(I wrote this a couple of weeks ago before I heard about a boy being savagely beaten by three other boys on a school bus.  Now it takes on a different tone.  Still I wanted to start unfolding this for myself.)

The following isn’t a treatise.  It’s a gut-check reaction.  (and probably not that well thought out)

Blessed are the peacemakers, for they shall be called the children of God.–Matthew 5:9


One day, you notice someone in the neighbourhood.  They are getting beaten up pretty badly by someone else.  What do you do?  If you intervene, you might save them from the beating.  That action keeps them around for another day.  But, you don’t prepare them in case they are in the same situation in the future.  What could you do then?  Remove them from the situation completely?  Teach them to defend themselves?

Most of us would not be sure what to do.  We’d call the authorities.  We’d try to ignore it or look away.  We’d secretly hope that we wouldn’t have to get involved at all.  We would try to deflect our responsibility to someone else.  It’s difficult to enter into a situation where we don’t know what will be required of us.  And, if it might involve our own suffering, it’s even more difficult to voluntarily join.  We often become spectators and watch things unfold.

Even the most compassionate hearts can be paralysed by situations where someone is being oppressed.

However, in a community, we learn that the greater well-being is dependent upon the individuals within it to be protected from such things.  That value has been eroded in society quite a bit over the years.  However, there were times in history where community was a much stronger force in the world.  Community imparted a value that everyone was tied together, and as such, what happens to the one being beaten up affects me.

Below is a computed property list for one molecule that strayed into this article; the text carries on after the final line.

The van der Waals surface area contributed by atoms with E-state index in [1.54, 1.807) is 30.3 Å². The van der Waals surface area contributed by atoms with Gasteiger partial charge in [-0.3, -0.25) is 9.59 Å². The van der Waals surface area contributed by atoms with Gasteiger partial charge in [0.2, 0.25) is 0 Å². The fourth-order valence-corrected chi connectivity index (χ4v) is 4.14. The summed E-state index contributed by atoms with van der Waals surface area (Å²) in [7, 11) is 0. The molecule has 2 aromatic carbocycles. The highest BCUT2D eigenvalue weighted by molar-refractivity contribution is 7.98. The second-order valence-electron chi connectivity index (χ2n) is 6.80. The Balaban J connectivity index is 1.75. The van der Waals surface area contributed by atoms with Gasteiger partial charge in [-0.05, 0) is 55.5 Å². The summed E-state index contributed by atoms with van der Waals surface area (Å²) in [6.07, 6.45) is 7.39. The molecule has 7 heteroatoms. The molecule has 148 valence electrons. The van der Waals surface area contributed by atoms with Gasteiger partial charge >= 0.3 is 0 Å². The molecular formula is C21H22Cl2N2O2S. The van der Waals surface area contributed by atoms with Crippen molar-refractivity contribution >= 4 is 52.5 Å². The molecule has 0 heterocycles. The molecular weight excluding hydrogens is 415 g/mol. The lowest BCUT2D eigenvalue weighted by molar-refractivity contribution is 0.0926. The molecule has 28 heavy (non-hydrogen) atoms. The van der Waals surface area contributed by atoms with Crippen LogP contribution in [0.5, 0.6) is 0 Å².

So, back to our dilemma.  If we enter into the situation, we have to recognise that from that point we are included in the outcome of the conflict.  Whatever we decide to do, as soon as we affect change on the people we become a piece in the equation.  No longer is it two people fighting, it’s three, and everyone has an agenda.  Whether or not we agree with that assessment, it is essentially true.  Even if we don’t “pick a side” in the conflict, if we assist either side, we become an ally of theirs.  Theoretically, if we don’t choose a side then we by default become an ally of the conflict itself.

So, what if we help the weaker side not only defend itself, but equip them to be able to overcome the other entirely?  That would end the conflict with the one who was losing actually winning.  Although, I think that in any conflict like that, there rarely is a winner.  Perhaps being victorious is a better way to it.  Is this an appropriate way to end this?  A part of me believes that unless we can turn back time to the point before the conflict and fight started, no one can really come up with a satisfactory resolution.  Creating an environment where the one being beaten then gets revenge by beating the other senseless doesn’t sound like an appropriate response, does it?

So if in our rush to help out the one who is being overwhelmed, we find out that we’ve tipped the scales to the other side.  So now the thirst for vengeance has flipped the balance of power.  Do we now provide assistance to the other person?  By getting into this, aren’t we responsible, for better or worse, for the outcome?

What is right?  Do we equip them so they both can beat themselves silly on an even playing field then?  If one picks up a stick and starts beating the other, what do we do then?  Give the other a stick?  Do we give the other something more sophisticated like a knife?  A gun?  Or do we make it completely balanced? Many people would probably lean towards this last concept, If they agreed at all.


But, what if the above is only a metaphor?  What if extend the concept out to evaluate the difficulty in deciding what is right to situations that all of us observe or deal with in life?